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Strategize for trust—how to have effective meetings that you and your team enjoy

Kai Madrone
August 31, 2021



Are your team meetings something everyone looks forward to?

Whether your business operates with an ample team or you're a solopreneur who occasionally works with freelancers, there are conversations to be had with the people who help you get things done.

Dreadful meetings, difficult dynamics, and hard conversations are something we've all experienced but as an entrepreneur you have the opportunity to create an environment that reduces painful work interactions and sets your team up for success, efficiency, healthy communication, and a sense of connection.

At The Paradigm Shift Project we've found a simple and strategic practice that keeps meetings fun, fruitful, and rewarding.


A well-designed structure makes for great meetings

Meeting default mode works against you

Meetings are part of business but are seldom something people look forward to. Even if you've surrounded yourself with great people without a wise structure meetings can easily devolve into inefficient events or unpleasant interactions--both of which erode your team and decrease your ability to get things done.

Default-mode meetings can lead to people feeling drained, disempowered, and frustrated. Also, default-mode meetings often fail to facilitate trust and set people up for success, which leaves room for conflicts, complaints, and tensions to fester and grow.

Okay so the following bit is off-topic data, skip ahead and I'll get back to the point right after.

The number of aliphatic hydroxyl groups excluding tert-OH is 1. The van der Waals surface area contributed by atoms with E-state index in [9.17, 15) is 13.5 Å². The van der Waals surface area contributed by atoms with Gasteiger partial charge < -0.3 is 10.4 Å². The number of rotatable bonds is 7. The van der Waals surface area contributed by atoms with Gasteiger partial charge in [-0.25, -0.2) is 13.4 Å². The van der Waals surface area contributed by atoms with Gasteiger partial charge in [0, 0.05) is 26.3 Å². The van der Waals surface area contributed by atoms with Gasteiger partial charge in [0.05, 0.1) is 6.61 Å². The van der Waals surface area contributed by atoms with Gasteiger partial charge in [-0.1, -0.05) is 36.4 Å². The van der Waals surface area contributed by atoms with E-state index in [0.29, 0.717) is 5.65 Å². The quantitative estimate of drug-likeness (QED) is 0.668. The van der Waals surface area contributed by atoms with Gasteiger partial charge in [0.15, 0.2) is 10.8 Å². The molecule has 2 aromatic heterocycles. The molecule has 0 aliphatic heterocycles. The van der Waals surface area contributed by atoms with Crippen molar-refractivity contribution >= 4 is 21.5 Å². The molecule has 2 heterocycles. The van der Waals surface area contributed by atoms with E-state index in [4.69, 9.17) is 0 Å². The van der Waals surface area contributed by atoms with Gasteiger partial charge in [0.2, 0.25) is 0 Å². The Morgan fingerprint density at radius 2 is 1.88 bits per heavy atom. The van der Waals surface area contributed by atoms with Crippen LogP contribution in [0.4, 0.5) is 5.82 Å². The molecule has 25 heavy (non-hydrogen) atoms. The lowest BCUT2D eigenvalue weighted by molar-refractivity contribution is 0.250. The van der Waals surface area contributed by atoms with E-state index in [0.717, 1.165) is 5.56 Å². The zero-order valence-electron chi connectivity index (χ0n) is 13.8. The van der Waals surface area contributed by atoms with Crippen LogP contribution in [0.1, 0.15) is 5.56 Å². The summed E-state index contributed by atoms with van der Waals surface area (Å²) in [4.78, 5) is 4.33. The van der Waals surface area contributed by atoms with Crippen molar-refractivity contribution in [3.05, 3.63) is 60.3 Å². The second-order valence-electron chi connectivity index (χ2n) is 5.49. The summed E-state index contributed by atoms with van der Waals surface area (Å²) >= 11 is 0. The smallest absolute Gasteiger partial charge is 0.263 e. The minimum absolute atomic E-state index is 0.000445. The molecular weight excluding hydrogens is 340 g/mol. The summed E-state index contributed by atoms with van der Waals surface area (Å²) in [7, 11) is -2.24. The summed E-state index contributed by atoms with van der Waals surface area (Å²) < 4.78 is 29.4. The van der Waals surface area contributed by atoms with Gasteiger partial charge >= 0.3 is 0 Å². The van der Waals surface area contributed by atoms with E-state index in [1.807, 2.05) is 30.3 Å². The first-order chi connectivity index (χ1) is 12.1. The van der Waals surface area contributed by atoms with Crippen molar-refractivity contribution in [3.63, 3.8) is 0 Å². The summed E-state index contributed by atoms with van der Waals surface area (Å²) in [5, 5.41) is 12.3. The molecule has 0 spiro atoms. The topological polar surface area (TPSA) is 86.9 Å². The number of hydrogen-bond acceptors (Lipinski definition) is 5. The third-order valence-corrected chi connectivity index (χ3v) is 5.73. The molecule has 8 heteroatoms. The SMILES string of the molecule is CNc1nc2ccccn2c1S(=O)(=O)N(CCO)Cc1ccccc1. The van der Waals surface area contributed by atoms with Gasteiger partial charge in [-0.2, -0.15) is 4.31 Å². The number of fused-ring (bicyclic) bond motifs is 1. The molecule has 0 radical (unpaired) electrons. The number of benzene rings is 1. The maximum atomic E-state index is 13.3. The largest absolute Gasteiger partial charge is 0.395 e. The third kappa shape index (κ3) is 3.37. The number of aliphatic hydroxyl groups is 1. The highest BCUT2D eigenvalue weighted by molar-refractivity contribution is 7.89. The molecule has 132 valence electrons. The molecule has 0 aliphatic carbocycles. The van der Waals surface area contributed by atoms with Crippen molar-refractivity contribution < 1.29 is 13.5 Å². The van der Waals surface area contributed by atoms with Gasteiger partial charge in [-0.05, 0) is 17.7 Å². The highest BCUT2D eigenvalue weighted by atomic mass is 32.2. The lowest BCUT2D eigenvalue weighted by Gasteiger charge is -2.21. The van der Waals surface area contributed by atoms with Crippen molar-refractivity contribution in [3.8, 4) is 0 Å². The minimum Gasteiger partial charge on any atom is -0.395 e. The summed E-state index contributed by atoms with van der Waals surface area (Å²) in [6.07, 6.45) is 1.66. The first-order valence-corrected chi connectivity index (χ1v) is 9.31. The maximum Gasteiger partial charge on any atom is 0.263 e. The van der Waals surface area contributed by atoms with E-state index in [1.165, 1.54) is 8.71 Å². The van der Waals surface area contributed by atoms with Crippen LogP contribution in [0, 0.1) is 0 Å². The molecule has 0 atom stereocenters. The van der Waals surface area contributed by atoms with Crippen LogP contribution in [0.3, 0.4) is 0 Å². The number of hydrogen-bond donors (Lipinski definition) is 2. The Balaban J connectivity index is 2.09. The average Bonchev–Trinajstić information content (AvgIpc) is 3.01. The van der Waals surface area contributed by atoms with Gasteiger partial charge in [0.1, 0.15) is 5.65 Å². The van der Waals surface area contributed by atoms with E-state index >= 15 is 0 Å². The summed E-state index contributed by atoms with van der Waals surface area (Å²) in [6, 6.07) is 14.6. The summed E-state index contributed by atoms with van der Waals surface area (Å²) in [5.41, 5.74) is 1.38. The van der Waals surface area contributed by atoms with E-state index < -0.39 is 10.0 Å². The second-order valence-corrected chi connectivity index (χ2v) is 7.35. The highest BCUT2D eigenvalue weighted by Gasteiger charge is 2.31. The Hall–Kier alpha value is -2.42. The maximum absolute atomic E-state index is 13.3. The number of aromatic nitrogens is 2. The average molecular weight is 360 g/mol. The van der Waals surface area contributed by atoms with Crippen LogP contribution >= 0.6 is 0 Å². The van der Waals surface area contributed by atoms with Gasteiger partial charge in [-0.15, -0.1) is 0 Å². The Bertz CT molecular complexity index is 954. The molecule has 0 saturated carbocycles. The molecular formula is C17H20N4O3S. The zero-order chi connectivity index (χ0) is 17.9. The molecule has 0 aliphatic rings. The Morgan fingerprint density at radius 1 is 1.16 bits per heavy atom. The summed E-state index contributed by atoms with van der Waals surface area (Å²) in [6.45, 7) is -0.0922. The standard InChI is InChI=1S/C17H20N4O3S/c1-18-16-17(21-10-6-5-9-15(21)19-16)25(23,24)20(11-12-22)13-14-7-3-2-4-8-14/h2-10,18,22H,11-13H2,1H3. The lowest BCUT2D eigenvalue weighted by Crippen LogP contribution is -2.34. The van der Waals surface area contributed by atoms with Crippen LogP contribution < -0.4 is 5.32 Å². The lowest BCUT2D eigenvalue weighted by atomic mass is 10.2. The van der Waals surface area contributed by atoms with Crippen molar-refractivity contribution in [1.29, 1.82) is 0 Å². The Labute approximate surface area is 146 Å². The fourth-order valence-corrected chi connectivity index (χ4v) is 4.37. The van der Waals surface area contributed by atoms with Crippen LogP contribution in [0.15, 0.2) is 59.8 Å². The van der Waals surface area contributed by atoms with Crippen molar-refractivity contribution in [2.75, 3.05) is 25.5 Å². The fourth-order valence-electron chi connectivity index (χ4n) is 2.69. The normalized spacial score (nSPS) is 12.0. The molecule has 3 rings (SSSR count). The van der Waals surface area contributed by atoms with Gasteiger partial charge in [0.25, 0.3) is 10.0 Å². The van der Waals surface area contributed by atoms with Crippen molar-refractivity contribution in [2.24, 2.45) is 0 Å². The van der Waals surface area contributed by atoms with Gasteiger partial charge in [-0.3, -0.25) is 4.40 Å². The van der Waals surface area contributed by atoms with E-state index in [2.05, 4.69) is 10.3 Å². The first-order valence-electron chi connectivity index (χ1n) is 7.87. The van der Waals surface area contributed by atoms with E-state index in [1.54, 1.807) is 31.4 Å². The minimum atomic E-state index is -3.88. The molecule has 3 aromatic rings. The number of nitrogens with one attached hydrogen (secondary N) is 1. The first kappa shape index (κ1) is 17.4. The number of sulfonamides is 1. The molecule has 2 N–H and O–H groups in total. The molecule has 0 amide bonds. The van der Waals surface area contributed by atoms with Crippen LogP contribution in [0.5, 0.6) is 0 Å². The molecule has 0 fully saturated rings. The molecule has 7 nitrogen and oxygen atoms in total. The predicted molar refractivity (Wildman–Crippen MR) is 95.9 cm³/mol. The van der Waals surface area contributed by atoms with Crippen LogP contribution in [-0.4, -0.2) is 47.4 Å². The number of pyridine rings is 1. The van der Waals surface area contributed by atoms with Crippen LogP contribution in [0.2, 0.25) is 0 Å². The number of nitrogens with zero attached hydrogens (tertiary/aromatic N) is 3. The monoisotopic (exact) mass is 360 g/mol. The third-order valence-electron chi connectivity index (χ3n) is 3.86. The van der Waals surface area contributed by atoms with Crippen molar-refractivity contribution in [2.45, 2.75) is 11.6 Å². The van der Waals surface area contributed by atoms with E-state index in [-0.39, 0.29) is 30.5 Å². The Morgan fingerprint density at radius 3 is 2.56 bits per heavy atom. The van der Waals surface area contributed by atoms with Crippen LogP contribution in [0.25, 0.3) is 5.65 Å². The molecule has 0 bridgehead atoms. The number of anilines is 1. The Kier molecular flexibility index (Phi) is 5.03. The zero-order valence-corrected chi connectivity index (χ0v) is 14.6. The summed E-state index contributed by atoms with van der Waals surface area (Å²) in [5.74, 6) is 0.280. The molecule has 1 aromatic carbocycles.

Well-designed meeting structure works for you

Smart structure is strategic and with the right approach to meetings you can create an atmosphere of trust and connection that increases productivity and helps you to address issues efficiently. A well-designed meeting structure:

  • Creates clarity
  • De-escalates conflict
  • Cultivates a productive environment
  • Moves conversation forward
  • Is enjoyable

Our story: the simple method we love to use

In Kai's years as a Relationship Coach she developed a practice that proved transformative for her clients who were struggling in relationship. This specific weekly check-in process worked so well for life partners that she suggested we try it in business and it's proved a winner for our team.

This simple structure is designed to provide a safe space to move through whatever needs to be addressed. It works beautifully for business because it:

  • Facilitates trust
  • Cultivates clarity
  • Empowers participants
  • Creates space for reflection
  • Strengthens connection

How the AC/RC meeting structure works

Humans have a basic need to be seen, heard, and understood. This meeting method facilitates useful conversation about whatever is going on in your business while simultaneously building an environment where people feel safe to share both what's going well and what isn't. This atmosphere of safe, structured openness can set your business up for success. Here's how it works--

Using the acronym AC/RC, the meeting proceeds around the circle in four rounds, one letter at a time. In this way each person present takes a turn sharing what they appreciate, celebrate, request, and a challenge they're experiencing in relationship to their work.

Appreciate or acknowledge--either share something you appreciate, or acknowledge someone for something they've contributed

This is enjoyable and starts things off on an uplifting note that makes it easier to usefully address more challenging topics. It also builds people up and cultivates a deeper sense of connection in the team. We often share several appreciations or acknowledgements, but you can limit this to one for time efficiency.

elebrate--share a personal win or shared victory